In 1990 the Chortitzer Mennonite Conference consisted of some 2,400 baptized members attending services in 11 different congregations. These congregations were served by 18 preachers, some of them graduates of Bible schools. There was one bishop (Wilhelm Hildebrandt, 1936-1999). The individual congregations gained considerable local autonomy and showed distinct characteristics in their worship services. The bishop presided over the ministerial meetings and continued to function as the spiritual leader of the whole conference. He, or his assistant, did all the baptizing within the conference. The bishop also was responsible for communion in all of the congregations. Elections and ordinations (for life) of ministers and deacons were his responsibility. The ministers continued to itinerate in the Manitoba congregations, but on a limited basis only. The pastors were unpaid and therefore had to have a job or farm to provide their daily necessities. Only the congregation in Prespatou, BC, operated with a full-time, fully paid pastor. The conference's official publication was the CMC Chronicle. -- Cornelius J. Martens
 2015 Update
On 18 April 2015 the conference voted to change its name to Christian Mennonite Conference. The 60 delegates voted by majority for the new name over two other options: Evangelical Anabaptist Conference and Gospel Mennonite Conference.
In 2010 the following congregations were members of the Chortitzer Mennonite Conference:
|Callsbeck Fellowship Chapel||Winnipeg||Manitoba|
|Christian Faith Church||Winkler||Manitoba|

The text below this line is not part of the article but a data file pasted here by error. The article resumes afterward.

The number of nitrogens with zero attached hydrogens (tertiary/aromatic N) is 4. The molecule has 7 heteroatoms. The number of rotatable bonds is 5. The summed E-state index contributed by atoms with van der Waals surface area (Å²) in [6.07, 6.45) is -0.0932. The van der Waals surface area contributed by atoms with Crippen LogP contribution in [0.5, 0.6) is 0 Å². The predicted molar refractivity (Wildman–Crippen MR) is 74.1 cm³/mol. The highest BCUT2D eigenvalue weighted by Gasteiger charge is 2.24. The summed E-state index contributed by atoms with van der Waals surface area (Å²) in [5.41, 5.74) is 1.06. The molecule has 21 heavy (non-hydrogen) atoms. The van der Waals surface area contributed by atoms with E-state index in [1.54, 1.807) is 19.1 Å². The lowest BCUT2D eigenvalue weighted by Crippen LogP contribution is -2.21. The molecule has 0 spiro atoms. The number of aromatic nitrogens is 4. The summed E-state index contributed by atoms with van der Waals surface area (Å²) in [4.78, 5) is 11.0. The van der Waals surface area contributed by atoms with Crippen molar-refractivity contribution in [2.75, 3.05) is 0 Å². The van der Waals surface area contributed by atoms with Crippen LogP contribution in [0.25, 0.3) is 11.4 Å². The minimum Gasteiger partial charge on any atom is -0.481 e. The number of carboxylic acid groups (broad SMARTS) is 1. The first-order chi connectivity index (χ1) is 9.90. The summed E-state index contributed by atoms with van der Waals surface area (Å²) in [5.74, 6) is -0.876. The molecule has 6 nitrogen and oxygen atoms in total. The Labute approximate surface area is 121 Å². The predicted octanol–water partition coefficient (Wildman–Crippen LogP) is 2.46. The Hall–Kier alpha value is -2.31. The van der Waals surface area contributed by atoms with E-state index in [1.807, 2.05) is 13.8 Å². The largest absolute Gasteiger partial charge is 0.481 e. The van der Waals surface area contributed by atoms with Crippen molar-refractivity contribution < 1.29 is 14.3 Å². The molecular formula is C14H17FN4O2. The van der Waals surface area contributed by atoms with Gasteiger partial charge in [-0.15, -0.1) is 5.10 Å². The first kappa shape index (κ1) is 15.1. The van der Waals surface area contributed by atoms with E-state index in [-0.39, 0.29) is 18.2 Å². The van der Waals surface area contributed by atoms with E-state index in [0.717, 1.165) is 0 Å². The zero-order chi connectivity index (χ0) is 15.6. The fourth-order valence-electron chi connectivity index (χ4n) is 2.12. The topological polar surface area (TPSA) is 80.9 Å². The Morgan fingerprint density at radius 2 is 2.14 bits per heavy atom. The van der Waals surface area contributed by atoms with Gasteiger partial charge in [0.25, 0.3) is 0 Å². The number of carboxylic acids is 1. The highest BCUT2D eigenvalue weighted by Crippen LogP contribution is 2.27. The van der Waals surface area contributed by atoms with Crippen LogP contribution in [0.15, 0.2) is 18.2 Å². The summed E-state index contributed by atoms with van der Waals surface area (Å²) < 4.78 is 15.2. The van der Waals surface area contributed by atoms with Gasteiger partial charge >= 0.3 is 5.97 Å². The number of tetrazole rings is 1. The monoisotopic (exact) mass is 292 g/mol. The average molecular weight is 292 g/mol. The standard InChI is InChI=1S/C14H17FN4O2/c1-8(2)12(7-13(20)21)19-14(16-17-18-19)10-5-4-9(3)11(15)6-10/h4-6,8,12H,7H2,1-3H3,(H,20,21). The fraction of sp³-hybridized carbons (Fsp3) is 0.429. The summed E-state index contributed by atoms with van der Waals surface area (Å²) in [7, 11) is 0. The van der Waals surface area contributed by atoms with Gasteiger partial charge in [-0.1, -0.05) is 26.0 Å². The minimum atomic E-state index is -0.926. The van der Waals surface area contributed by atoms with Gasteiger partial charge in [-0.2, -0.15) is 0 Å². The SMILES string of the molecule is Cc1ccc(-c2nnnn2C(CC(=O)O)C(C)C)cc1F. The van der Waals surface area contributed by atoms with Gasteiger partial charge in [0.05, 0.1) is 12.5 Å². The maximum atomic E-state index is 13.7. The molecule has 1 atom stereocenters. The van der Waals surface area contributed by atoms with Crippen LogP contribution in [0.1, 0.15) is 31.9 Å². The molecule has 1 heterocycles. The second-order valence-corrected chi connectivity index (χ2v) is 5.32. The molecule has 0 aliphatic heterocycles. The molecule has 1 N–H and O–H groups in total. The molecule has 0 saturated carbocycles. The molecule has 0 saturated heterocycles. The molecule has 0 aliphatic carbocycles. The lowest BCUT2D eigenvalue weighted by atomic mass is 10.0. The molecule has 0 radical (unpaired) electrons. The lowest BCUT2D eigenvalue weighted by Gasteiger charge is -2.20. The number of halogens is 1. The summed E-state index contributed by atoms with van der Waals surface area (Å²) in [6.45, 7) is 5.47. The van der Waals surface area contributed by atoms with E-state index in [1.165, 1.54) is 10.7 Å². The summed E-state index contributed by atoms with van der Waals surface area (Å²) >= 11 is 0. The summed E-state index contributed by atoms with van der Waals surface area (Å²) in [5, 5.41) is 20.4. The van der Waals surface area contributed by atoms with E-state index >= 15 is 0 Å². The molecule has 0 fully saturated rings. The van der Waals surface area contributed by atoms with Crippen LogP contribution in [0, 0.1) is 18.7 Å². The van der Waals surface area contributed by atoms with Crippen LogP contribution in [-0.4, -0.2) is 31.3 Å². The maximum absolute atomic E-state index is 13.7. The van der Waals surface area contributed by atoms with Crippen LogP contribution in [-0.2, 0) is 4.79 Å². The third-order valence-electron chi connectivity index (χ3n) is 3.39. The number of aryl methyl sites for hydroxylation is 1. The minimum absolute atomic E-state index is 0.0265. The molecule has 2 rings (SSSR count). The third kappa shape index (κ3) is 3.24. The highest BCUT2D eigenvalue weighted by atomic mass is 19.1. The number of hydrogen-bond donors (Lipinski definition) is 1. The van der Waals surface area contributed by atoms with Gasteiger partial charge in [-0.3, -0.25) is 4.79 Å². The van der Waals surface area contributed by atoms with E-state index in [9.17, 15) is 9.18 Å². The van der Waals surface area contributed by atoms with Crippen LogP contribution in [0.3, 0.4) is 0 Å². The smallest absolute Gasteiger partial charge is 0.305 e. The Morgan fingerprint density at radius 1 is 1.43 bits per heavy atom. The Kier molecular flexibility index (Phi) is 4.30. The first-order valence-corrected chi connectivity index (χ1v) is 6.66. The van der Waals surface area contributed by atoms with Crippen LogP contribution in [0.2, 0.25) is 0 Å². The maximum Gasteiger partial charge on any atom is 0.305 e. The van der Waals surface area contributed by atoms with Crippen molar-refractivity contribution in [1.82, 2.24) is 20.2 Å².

|Evangelical Mission||Fort St. John||British Columbia|
|Grunthal Chortitzer Mennonite Church||Grunthal||Manitoba|
|Mitchell Chortitzer Mennonite Church||Mitchell||Manitoba|
|New Life Mission Church||Edberg||Alberta|
|Niverville Chortitzer Mennonite Church||Niverville||Manitoba|
|Osler Mission Chapel||Osler||Saskatchewan|
|Prespatou Mennonite Church||Prespatou||British Columbia|
|Randolph Chortitzer Mennonite Church||Randolph (Chortitz)||Manitoba|
|Rosengard Chortitzer Mennonite Church||R.M. of Hanover||Manitoba|
|Silberfeld Mennonite Church||New Bothwell||Manitoba|
|Steinbach Chortitzer Mennonite Church||Steinbach||Manitoba|
|Two Hills Mennonite Church||Two Hills||Alberta|
|Weidenfeld Chortitzer Mennonite Church||R.M. of Hanover||Manitoba|
|Zion Mennonite Church||Schanzenfeld||Manitoba|
"The Chortitzer Church: Its Roots, Spirituality and the Pioneering Experience." Preservings (December 1997): 2-7.
Doerksen, Jacob K. "Chortitz Church Centennial." Preservings (December 1997): 8-9.
Dueck, Gustav. Chortitzer Mennonite Conference, 1874-1990. Steinbach, MB: Chortitzer Mennonite Conference, 2004.
Mennonite World Handbook (MWH), ed. Paul N. Kraybill. Lombard, Ill.: Mennonite World Conference, 1978: 313-14.
Mennonite World Handbook. Strasbourg, France, and Lombard, Ill.: MWC, 1984: 130.
Mennonite World Handbook; ed. Diether Götz Lichdi. Carol Stream, Ill.: MWC, 1990: 403.
Reimer, Margaret Loewen. One Quilt, Many Pieces. Waterloo, Ont.: Mennonite Publishing Service, 1983: 35.
Yoder, Kelli. "Small Canadian Conference Puts 'Christian' First." Mennonite World Review. 4 May 2015. Web. 4 May 2015. http://mennoworld.org/2015/05/04/news/small-canadian-conference-puts-christian-first/.
 Additional Information
Conference Office: 478 Henry Street, Steinbach, MB R5G OJ1
Conference website: Chortitzer Mennonite Conference
 Chortitzer Mennonite Conference Bishops
|Martin C. Friesen||1925-1927|
|Peter S. Wiebe||1932-1961|
|Henry K. Schellenberg||1961-1983|
|Wilhelm F. "Bill" Hildebrandt||1983-1999|
|Author(s)||H. H. Hamm|
|Cornelius J. Martens|
|Date Published||May 2015|
 Cite This Article
Hamm, H. H. and Cornelius J. Martens. "Christian Mennonite Conference." Global Anabaptist Mennonite Encyclopedia Online. May 2015. Web. 31 May 2016. http://gameo.org/index.php?title=Christian_Mennonite_Conference&oldid=131512.
Hamm, H. H. and Cornelius J. Martens. (May 2015). Christian Mennonite Conference. Global Anabaptist Mennonite Encyclopedia Online. Retrieved 31 May 2016, from http://gameo.org/index.php?title=Christian_Mennonite_Conference&oldid=131512.